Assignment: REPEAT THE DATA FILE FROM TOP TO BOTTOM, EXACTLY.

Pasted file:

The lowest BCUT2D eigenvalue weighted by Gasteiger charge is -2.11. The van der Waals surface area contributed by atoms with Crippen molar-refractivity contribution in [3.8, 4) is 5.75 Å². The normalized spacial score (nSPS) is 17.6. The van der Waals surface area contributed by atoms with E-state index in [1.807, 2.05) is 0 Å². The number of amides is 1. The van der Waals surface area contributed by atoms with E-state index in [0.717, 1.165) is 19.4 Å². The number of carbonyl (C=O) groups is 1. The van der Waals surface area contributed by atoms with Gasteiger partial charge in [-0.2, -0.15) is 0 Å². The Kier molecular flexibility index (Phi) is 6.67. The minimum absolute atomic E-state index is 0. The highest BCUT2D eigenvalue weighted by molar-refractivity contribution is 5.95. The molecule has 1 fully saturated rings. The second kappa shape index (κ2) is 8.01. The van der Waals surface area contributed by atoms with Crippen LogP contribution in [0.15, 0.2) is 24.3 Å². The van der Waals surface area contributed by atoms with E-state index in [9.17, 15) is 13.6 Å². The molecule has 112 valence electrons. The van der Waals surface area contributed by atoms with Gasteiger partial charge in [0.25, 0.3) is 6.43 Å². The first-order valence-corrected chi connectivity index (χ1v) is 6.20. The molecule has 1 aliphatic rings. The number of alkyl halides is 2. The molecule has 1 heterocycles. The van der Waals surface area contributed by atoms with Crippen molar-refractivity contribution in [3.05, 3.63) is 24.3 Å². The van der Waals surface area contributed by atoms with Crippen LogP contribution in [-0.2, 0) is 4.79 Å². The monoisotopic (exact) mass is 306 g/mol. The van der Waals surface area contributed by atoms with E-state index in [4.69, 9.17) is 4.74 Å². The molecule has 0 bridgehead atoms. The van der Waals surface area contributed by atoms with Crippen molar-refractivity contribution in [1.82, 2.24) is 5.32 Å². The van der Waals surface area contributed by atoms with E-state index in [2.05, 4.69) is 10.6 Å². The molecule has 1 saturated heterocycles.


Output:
The lowest BCUT2D eigenvalue weighted by Gasteiger charge is -2.11. The van der Waals surface area contributed by atoms with Crippen molar-refractivity contribution in [3.8, 4) is 5.75 Å². The normalized spacial score (nSPS) is 17.6. The van der Waals surface area contributed by atoms with E-state index in [1.807, 2.05) is 0 Å². The number of amides is 1. The van der Waals surface area contributed by atoms with E-state index in [0.717, 1.165) is 19.4 Å². The number of carbonyl (C=O) groups is 1. The van der Waals surface area contributed by atoms with Gasteiger partial charge in [-0.2, -0.15) is 0 Å². The Kier molecular flexibility index (Phi) is 6.67. The minimum absolute atomic E-state index is 0. The highest BCUT2D eigenvalue weighted by molar-refractivity contribution is 5.95. The molecule has 1 fully saturated rings. The second kappa shape index (κ2) is 8.01. The van der Waals surface area contributed by atoms with Crippen LogP contribution in [0.15, 0.2) is 24.3 Å². The van der Waals surface area contributed by atoms with E-state index in [9.17, 15) is 13.6 Å². The molecule has 112 valence electrons. The van der Waals surface area contributed by atoms with Gasteiger partial charge in [0.25, 0.3) is 6.43 Å². The first-order valence-corrected chi connectivity index (χ1v) is 6.20. The molecule has 1 aliphatic rings. The number of alkyl halides is 2. The molecule has 1 heterocycles. The van der Waals surface area contributed by atoms with Crippen molar-refractivity contribution in [3.05, 3.63) is 24.3 Å². The van der Waals surface area contributed by atoms with Crippen LogP contribution in [-0.2, 0) is 4.79 Å². The monoisotopic (exact) mass is 306 g/mol. The van der Waals surface area contributed by atoms with E-state index in [4.69, 9.17) is 4.74 Å². The molecule has 0 bridgehead atoms. The van der Waals surface area contributed by atoms with Crippen molar-refractivity contribution in [1.82, 2.24) is 5.32 Å². The van der Waals surface area contributed by atoms with E-state index in [2.05, 4.69) is 10.6 Å². The molecule has 1 saturated heterocycles.